The rising tide of unaffiliated and Independence voters is just one measure of New York's gradually shifting political universe. Republican pollsters and political strategists say, for instance, that the shift to the middle, and the dynamics driving it, helped reduce the number of people likely to vote who define themselves as conservative.

In previous decades, Republican strategists say, statewide polls of likely voters showed that those identifying themselves as conservatives outnumbered self-described liberals by two to one. But surveys in the last year or two show that has changed. Now, they say, roughly 27 percent of likely voters describe themselves as conservatives and the same percentage describe themselves as liberals. That is a change they attribute in part to a thinning out of upstate cities, where the Republican Party has historically been strong, and to a departure of white, blue-collar voters in New York City accompanied by a surge in immigration.

Those demographic changes have forced a recalibration for Republicans, such as Mr. Pataki and Mayor Michael R. Bloomberg, who found it necessary to appeal more broadly on issues that are typically the province of Democrats. Indeed, the shifts have left the Republicans, more so than Democrats, scrambling to rebuild a base of support and a rationale for election. Nowhere is this more clearly illustrated than on Long Island, which once was a bastion of Republican control but now has Democratic county executives in Nassau and Suffolk Counties and a Democratic majority in the Nassau Legislature.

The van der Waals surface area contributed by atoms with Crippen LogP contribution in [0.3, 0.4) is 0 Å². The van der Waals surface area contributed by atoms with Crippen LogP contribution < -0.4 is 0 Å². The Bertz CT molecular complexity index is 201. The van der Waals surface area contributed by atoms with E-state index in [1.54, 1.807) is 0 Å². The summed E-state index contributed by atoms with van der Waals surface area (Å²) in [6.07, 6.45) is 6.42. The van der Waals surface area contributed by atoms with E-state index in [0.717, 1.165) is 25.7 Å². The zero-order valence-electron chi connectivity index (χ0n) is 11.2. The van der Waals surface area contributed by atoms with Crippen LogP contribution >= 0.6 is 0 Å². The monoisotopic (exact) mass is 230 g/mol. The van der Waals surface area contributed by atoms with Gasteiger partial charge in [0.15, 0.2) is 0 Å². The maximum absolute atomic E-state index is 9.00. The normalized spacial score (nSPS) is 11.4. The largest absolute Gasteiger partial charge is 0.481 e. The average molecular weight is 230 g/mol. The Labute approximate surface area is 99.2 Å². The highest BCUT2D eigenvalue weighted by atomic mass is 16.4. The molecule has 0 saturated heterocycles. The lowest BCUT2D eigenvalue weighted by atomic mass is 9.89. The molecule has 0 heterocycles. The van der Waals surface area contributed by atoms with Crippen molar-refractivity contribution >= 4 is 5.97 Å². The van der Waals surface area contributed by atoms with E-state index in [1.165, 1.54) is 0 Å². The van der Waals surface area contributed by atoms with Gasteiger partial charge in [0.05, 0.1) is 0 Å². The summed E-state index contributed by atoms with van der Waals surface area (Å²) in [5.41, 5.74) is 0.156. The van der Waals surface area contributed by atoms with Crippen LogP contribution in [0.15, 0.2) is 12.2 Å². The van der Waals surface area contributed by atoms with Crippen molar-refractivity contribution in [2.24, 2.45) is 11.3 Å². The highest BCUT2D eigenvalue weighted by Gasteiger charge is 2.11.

Republicans are realizing that they no longer can sell themselves along ideological lines. That may have worked in 1992, when a little-known state senator named Pataki defeated a titan of the Democratic Party, Gov. Mario M. Cuomo, in part by tagging him as "too liberal for too long." That may have been the ideological campaign's last hurrah in New York.

The need for New York Republicans to chart a more moderate path has many of the state's Republican leaders concerned about the direction of President Bush's re-election campaign, and worried that the Republican National Convention will pull the party even further to the right should the focus be on issues like gay marriage.

"All that stuff makes it appear that the Republican Party is not a party looking to bring new people into the fold," said a Republican strategist who spoke on the condition he not be identified. "If there is a 1992 Pat Buchanan speech from the podium of that convention, that will not only be harmful to Republicans in the Northeast, it would be hurtful to Republicans nationally."

Like dominoes on the political playing field, as New York Republicans grab for more traditionally Democratic issues and voters (Mr. Pataki and Mr. Bloomberg have both done well among Hispanics), the Democrats are forced to find a way to demonstrate how they are different, in some cases reaching out for traditionally Republican issues (like tax cuts), in others trying to tag Republicans as copy-cats.

"Democrats need to make sure voters understand there is a difference, because the Republican playbook says, 'Make us look exactly the same as Democrats, except on cutting taxes, where we have a natural advantage,' " said Jeffrey B. Plaut, a partner at the Global Strategy Group, a political consulting firm.